Government Bytes


Will Congress Finally Treat Video Services Equally?

by Pete Sepp / /

Telecommunications is once again in the policy spotlight for taxpayers, almost as quickly as the flip of the switch that would activate the spotlight’s shining beam. Earlier this week, the bipartisan Wireless Tax Fairness Act was introduced in the House. This bill, which NTU has long supported, would declare a five-year “time-out” on discriminatory state and local taxes for mobile phone services.

Yesterday, the House’s attention turned to subcommittee hearings of the Energy and Commerce Committee on whether to end, mend, or keep on defending the Satellite Television Extension and Localism Act, or STELA. Whenever government policy toward this technology is discussed, one major issue of concern to taxpayers and consumers is states’ tax treatment of satellite TV services. NTU has endorsed several iterations of the State Video Tax Fairness Act, which would prohibit inequitable tax policies based on the method through which video is delivered to a consumer (e.g., satellite vs. Internet-based).  As we pointed out in a 2011 letter to the House:

Telecommunications of all varieties have been targets for disproportionate and punitive taxes since the Spanish-American War, slowing much of the progress and productivity that could have emerged to enrich our society sooner. There is an obvious need to reduce telecommunication tax burdens on all providers, promote consumer choice, and provide a neutral playing field among similar products.

Yet, there are additional matters of equity that arise when deliberating STELA and other TV-related policies, primarily of the regulatory kind –  carriage requirements, “retransmission consent” between content and service providers, compulsory licensing, ownership restrictions, and proposals for “a la carte” programming mandates, to name a few. All of them raise weighty questions such as:

  • How and where has competition in the video services marketplace increased?
  • What is the proper balance of rights and bargaining capacity among parties negotiating deals over broadcasting?
  • Can government constructively facilitate this balance or are there better market-based mechanisms that treat everyone more fairly?

To NTU, the answers to all these questions begin with less, not more, red tape from Washington, particularly when it comes to the Federal Communications Commission (FCC). Far from acting as an impartial referee on a level playing field, the FCC has often behaved like an overbearing “amateur” by obstructing the game. (Witness, for example, the FCC’s ongoing attempts, which NTU strenuously opposes, to commit an end-run around Congress and establish “net neutrality” dictates for the online realm). Seasoned free-market observers like Larry Downes and Geoffrey Manne with Tech Liberation Front are calling for a major reassessment of the FCC’s role. Commenting late last year about the FCC’s tendency toward mission creep in evaluating mergers and crafting spectrum policy, Downes and Manne hit on a point that bears relevance to Washington’s entire regulatory stance toward telecom:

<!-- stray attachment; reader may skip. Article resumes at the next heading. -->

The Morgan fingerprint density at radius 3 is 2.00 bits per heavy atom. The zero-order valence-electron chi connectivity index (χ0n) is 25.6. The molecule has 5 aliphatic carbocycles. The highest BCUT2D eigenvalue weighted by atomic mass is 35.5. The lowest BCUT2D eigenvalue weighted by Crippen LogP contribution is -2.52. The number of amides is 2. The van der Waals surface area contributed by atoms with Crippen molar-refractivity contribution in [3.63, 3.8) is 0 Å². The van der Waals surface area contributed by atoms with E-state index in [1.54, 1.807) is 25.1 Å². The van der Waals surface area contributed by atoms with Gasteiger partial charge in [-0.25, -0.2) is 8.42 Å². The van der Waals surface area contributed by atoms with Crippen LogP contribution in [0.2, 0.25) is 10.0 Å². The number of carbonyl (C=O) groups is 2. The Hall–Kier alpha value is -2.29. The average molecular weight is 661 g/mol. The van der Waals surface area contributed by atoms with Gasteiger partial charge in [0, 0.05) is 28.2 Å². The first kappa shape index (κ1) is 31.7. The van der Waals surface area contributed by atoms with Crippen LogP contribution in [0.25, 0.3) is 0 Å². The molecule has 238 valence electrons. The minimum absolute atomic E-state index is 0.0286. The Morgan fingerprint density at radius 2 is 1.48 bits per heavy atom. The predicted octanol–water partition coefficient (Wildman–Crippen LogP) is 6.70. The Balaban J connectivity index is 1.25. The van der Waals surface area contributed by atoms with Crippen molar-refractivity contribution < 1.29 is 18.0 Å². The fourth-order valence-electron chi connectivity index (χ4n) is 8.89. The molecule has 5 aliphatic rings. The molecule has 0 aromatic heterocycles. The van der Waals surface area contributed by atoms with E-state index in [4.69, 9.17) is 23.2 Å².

Increasingly, the agency is using that limited authority to restructure communications markets, beltway-style, elevating the appearance of increased competition over the substance of an increasingly dynamic, consumer-driven mobile market. Given the very different speeds at which Silicon Valley and Washington operate, the expanding scope of FCC intervention is increasingly doing more harm than good.

As far as video is concerned, the end result of this unnecessary federal roughness serves no one well – whether they’re broadcasters, cable companies, satellite firms, or, especially, their customers.  Participants at yesterday’s hearing, however, were somewhat more focused on immediate issues surrounding STELA’s future.  Their perspectives often clashed, but each tended to raise some kind of concern about the current regulatory regime.

Testimony on behalf of the National Association of Broadcasters largely supported STELA’s basic precepts and believed any alterations to the law should be “narrowly tailored,” but asked the Subcommittee to “remain vigilant” as the FCC implements an often-criticized incentive auction process for allocating spectrum. DIRECTV’s representative observed a “growing tension between innovation and stale broadcast regulation,” calling on Congress to either “jettison broadcast regulation altogether and create a truly free market” or “make the laws smarter to reflect the 21st century video marketplace.” Geoffrey Manne recommended another course to the panel: instead of reliance on STELA and other regulatory acts, “Government’s role should be [to] protect the copyrights of content owners and police market power through antitrust.”

In short, there are many views in the telecom sphere over where issues like retransmission consent should be headed. One attempt to simplify, rationalize, and minimize government’s role in such matters was the Next Generation Television Marketplace Act (NGTMA), which caught NTU’s eye in the last Congress. Other approaches worth considering (along with, potentially, a new version of NGTMA) are likely to be offered as the session moves forward.

NTU and its members eagerly await lawmakers’ responses to one of the most urgent tasks facing the future of our nation’s economic prosperity: limiting the burden and interference of government so as to allow the continued development of a robust, competitive telecommunications marketplace. The 21st century arrived more than 10 years ago; it’s time for federal policy to recognize that fact.